The album was brought out independently, and not by a well-known company. You won't find pictures of the band members on its cover but rather a colorful work of art created by dance theorist Noa Eshkol. "The design is a photograph of a wall carpet. It's the work of Noa Eshkol, the daughter of former prime minister Levi Eshkol. My grandmother worked with her for years. She is a figure who was always there for me as a kind of mentor," he says.

Eshkol, who died in 2007, was a famous choreographer who invented a new dance language. "She was against anything yellow and fanatical about her privacy. She was involved only in art," says Sacharof.

It is possible to understand Sacharof's connection with the image of Eshkol, since he too is concerned about his privacy - so concerned that the invitation to the next appearance of Louisa carries his name shortened to Itay "Sach."

Sacharof is not interested in personal fame but wants his music and art, and that of the band, to be famous instead. This is a creative decision that should be respected. "After all, we don't want the name that jumps to mind when people hear our songs, to be 'Talmud,'" Sacharof says with a wink. "We are a band."

A band based on friendship

What holds Louisa together, its stable base, is the friendship between Sacharof and Talmud. "I always saw Itay as someone whom I wanted in my life, to continue to make music together," says Talmud in an open display of their friendship. "We feel good with one another and that is why good things emerge from our connection with each other. He often needs someone who will stabilize him emotionally and I sometimes need him to come and shake me up, to give me a slap."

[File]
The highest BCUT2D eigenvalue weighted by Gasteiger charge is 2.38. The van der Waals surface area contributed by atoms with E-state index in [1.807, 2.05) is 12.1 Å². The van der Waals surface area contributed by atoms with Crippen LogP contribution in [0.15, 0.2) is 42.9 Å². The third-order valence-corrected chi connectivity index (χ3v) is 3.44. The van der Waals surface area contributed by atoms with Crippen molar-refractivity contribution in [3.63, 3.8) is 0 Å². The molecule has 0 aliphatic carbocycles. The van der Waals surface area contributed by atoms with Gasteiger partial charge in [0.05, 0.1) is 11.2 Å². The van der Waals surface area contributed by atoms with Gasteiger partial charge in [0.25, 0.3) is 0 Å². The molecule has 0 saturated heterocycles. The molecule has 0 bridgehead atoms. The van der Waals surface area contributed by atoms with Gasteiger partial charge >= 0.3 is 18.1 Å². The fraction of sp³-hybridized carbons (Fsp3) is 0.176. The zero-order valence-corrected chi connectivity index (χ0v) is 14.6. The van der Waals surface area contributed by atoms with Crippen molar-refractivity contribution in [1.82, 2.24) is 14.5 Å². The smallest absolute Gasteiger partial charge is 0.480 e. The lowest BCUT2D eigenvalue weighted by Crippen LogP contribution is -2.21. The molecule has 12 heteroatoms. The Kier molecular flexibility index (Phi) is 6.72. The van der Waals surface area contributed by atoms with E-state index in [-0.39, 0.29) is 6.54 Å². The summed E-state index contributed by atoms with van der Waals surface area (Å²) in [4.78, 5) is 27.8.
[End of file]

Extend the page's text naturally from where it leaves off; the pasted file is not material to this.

So is that the division of labor between you?

Talmud pauses for a moment and says with a laugh: "Yes, you can say it's something like the relationship between a husband and wife."

Sacharof adds: "Idan is the emotional one and I'm the anxious one."

Even though Louisa sounds great in both Hebrew and English, it seems as if it's much easier for them to kick rock 'n' roll in those songs of theirs that are in English. The songs in the album that are in Hebrew sound much more introvertive. "In the Hebrew songs, there is something that expresses more frustration. When you use Hebrew, the world of associations is necessarily from here and those are not always happy associations," Sacharof says, while Talmud continues: "In English you sometimes feel more of a king and can allow yourself to go wild more."

Sacharof adds: "Yes, because there is an emotional cut that makes it possible."

The choice of English was not because of an intention to break out into the world - the band members have far more modest intentions than conquering America. "I need the base of a small and authentic audience to be freer," Sacharof admits.

In a survey on the Edinburgh Festival website, Louisa came in second. "It's true that we signed up for the festival this year, but a little too late," Sacharof says. "If they had done so in time, it's reasonable to expect that Louisa would have been one of the biggest and happiest surprises there."

But as you've probably realized already, Louisa flows at its own pace and won't allow any cultural event to put pressure on it. Next year it not only should appear at the festival but also should have the right to being assigned to one of the two large stages. Until then, it will be possible to catch the band appearing in various places in the north, and on November 19, at a full performance in the Ozen Bar in Tel Aviv, marking the new album, "Ktsat Sheket."